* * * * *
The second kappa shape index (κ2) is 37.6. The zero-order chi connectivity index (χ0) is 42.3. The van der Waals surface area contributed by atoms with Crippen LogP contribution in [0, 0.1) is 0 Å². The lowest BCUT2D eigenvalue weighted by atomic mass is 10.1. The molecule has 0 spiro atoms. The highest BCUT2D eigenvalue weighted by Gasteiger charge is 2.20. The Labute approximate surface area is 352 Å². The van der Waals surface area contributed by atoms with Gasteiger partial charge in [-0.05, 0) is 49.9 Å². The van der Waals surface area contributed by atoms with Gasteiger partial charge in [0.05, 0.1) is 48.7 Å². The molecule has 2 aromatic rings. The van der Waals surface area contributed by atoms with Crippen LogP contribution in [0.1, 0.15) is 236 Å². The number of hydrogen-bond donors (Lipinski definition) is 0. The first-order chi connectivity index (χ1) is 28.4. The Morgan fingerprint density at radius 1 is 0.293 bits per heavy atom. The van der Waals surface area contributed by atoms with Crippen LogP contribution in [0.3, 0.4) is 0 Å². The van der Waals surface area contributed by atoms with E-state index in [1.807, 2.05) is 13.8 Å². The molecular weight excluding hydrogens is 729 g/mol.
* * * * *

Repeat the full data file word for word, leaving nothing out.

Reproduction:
The second kappa shape index (κ2) is 37.6. The zero-order chi connectivity index (χ0) is 42.3. The van der Waals surface area contributed by atoms with Crippen LogP contribution in [0, 0.1) is 0 Å². The lowest BCUT2D eigenvalue weighted by atomic mass is 10.1. The molecule has 0 spiro atoms. The highest BCUT2D eigenvalue weighted by Gasteiger charge is 2.20. The Labute approximate surface area is 352 Å². The van der Waals surface area contributed by atoms with Gasteiger partial charge in [-0.05, 0) is 49.9 Å². The van der Waals surface area contributed by atoms with Gasteiger partial charge in [0.05, 0.1) is 48.7 Å². The molecule has 2 aromatic rings. The van der Waals surface area contributed by atoms with Crippen LogP contribution in [0.1, 0.15) is 236 Å². The number of hydrogen-bond donors (Lipinski definition) is 0. The first-order chi connectivity index (χ1) is 28.4. The Morgan fingerprint density at radius 1 is 0.293 bits per heavy atom. The van der Waals surface area contributed by atoms with Crippen LogP contribution in [0.3, 0.4) is 0 Å². The van der Waals surface area contributed by atoms with E-state index in [1.807, 2.05) is 13.8 Å². The molecular weight excluding hydrogens is 729 g/mol.